With 2015’s Sprained Ankle, 21-year-old Julien Baker made waves, quickly ascending from an unknown singer-songwriter to opening for (and performing with) Death Cab For Cutie’s Ben Gibbard. She’s now signed to Matador Records for her next effort, which is currently in production with the help of Cam Boucher of Sorority Noise.
Baker recently sat down with The Creative Independent for an eye-opening interview discussing her new work and the implications of creating one of the most devastatingly beautiful records in recent memory with Sprained Ankle.
On the success of Sprained Ankle:
I’ve heard myself say something in the past that isn’t totally precise, suggesting that I made Sprained Ankle only for me. Admittedly, it’s a very self-involved record that’s specific to my own experiences that I wrote as a tool, as a coping mechanism primarily, for what was happening in my life at that point. That’s how I’ve always used music. I grew up writing songs in punk bands and we would have the same conversation regularly, ‘Oh, this is going to be rad when we play it at a show!’ You would imagine people singing along and yelling out the chorus. So you have something that not only you’re trying to say for yourself because you need to say it, but also that you’re saying to the world, even if the world in your schema in this small community… even if your audience is just a basement.
On her new record:
I’m sort of always working on songs no matter what. You can’t not be working on a project if writing is just how you go about compartmentalizing your life. Everything that happens, every feeling that you have, becomes work. Since the end of 2015 — and keeping in mind all the life changes that year occasioned — I was writing quite a bit. I saw a latent theme start to develop, and then I was like, ‘Oh, well let’s pursue this.’ I now have a really good idea of what I want the next record to be conceptually. I think I can be more intentional with it in presentation, if not necessarily in construction. It’ll probably be sonically similar, because that’s the style in which I write.
On the idea that happy art can’t good art:
I remember a comment someone made about Ben Gibbard from Death Cab for Cutie: ‘Oh, he got happier and stopped writing good songs.’ I was like, ‘What a grotesque thing to say.’ How awful is it that our culture is geared in such a way. I think there’s inherent worth in all art and I never criticize the formal quality of art as long as there is genuine emotion there, but we’ll tolerate all kinds of cheesy heartbreak-related art just because of the subject matter. It’s much more difficult to pull off a joyful song. I’m always afraid that the public will scorn songs about happiness out of a disbelief that it is genuine.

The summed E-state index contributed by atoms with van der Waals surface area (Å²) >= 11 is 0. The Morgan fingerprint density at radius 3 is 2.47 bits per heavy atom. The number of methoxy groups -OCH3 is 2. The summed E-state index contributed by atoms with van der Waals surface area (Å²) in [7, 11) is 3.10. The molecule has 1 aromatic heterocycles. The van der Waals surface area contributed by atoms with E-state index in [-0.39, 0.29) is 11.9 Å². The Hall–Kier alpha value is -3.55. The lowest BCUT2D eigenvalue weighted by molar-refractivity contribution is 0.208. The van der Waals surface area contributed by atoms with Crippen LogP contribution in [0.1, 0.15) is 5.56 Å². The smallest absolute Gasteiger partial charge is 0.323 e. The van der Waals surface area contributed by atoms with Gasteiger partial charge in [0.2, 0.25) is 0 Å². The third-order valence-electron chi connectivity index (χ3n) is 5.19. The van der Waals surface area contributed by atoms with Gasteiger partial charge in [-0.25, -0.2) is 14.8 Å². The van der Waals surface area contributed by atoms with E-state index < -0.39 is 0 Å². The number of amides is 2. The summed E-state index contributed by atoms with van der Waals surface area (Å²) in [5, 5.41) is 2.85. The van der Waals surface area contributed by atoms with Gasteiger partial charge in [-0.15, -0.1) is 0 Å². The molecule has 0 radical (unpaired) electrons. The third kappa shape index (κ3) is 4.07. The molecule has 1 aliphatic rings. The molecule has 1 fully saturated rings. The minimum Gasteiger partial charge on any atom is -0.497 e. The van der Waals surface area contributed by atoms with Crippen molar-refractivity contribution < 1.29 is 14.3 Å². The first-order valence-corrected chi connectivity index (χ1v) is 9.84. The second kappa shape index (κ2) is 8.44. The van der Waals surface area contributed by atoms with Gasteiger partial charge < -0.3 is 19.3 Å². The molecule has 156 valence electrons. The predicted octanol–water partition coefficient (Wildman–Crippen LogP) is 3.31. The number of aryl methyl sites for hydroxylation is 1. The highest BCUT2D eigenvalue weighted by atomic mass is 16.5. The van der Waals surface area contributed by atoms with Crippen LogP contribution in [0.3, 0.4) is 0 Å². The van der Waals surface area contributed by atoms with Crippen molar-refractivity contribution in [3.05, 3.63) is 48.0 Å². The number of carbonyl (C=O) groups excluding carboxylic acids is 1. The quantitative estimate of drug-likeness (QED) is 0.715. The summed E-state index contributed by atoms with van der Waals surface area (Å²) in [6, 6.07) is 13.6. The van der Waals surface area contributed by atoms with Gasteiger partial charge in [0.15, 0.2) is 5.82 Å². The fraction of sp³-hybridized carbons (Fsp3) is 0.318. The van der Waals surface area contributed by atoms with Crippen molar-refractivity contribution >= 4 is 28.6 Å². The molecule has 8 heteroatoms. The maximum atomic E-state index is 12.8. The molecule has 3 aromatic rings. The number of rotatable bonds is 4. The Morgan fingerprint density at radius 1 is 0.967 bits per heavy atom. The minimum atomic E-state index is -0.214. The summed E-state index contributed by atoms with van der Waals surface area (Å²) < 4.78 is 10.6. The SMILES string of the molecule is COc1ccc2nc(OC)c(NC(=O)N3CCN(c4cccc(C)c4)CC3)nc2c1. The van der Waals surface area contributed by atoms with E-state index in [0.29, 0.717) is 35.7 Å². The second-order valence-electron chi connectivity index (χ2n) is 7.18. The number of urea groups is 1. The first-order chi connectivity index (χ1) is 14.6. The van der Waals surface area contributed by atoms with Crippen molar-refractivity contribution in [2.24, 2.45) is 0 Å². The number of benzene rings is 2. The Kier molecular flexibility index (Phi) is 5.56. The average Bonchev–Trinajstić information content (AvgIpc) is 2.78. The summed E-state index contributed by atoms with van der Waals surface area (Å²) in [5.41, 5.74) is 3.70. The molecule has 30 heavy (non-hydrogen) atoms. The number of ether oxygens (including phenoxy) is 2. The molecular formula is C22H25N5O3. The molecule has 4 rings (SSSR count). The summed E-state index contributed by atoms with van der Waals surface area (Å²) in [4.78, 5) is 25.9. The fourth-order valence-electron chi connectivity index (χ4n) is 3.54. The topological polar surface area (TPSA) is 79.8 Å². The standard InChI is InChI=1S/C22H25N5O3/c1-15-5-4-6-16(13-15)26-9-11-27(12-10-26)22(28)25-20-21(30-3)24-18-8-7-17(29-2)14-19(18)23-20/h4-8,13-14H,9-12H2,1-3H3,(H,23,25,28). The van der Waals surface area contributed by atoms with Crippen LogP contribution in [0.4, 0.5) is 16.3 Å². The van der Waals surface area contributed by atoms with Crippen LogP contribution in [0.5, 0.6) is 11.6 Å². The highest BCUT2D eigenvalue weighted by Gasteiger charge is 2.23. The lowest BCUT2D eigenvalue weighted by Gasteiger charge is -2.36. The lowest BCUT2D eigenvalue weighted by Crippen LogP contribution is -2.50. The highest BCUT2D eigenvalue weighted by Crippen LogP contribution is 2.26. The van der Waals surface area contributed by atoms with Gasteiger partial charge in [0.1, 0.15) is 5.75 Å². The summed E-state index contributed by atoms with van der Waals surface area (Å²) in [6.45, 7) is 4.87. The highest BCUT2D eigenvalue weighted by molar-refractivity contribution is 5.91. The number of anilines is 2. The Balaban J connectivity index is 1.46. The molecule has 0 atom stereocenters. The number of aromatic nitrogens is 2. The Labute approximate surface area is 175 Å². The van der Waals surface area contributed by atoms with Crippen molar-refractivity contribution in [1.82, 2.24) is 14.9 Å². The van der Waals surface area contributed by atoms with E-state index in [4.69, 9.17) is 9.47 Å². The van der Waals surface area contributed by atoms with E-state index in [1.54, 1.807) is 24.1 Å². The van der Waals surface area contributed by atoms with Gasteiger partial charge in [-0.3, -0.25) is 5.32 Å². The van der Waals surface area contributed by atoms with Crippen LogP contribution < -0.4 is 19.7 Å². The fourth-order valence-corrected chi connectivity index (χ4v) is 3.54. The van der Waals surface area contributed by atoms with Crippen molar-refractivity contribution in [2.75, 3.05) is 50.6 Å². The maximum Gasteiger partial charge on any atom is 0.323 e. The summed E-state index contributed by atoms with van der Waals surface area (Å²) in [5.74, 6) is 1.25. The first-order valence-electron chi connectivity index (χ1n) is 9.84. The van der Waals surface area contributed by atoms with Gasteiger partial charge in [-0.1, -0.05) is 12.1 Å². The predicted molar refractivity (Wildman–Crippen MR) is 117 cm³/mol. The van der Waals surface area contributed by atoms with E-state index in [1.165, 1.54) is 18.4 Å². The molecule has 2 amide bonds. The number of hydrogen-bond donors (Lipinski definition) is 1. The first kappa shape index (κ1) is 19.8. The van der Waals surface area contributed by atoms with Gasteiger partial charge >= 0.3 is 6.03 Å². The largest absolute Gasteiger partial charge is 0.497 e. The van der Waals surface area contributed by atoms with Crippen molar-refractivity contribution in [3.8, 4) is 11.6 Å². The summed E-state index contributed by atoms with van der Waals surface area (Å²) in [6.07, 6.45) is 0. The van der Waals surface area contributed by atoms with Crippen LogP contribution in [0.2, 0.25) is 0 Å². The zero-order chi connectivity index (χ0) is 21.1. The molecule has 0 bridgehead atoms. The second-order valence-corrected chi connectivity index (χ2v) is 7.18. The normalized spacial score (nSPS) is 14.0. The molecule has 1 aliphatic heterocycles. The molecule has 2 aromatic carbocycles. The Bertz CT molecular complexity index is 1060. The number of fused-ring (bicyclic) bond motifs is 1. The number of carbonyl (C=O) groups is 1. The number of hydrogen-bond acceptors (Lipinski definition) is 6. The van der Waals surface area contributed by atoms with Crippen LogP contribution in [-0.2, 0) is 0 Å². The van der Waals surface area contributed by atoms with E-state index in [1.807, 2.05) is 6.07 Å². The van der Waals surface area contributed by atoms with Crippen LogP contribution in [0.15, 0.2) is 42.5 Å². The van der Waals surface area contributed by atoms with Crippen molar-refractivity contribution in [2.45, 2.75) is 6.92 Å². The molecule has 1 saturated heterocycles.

On the stigma that comes from the concept of being considered a “tortured artist:”
When I’m on stage I try to think about things before I just rush in and say something silly… but I’m also quite silly. That being said, I’m not a Lorde or a Taylor Swift. I’m not someone who is playing stadiums and who has all these eyeballs on them. I don’t think I’m expected to be a role model. I’m not at that level. Still, people often take the slices of life represented in the songs and expand that to represent my total personhood. I think another task of mine is unifying Julien of life with Julien of the record, which often entails saying dorky, cheesy, positive things and making bad jokes on stage. Sometimes it goes over well, sometimes it’s like crickets in the audience and people are like, ‘What’s going on? This is too much of an emotional pendulum!’ and they look freaked out. Then I just play my songs instead of making more lame jokes. I think merely by existing and refusing to give in to the persona of brooding tortured artist, you prove the point of you do not have to be sad all the time. You do not have to be defined by your sadness. I think about these things when I write songs and when I play live shows. I am trying to break the spell, in some way, that when you see someone up on stage singing sad songs that there is more to them than that. Sometimes you can’t help but be perceived as a kind of persona, but why not be a persona that’s actually realistic?
Check out the incredible full interview here.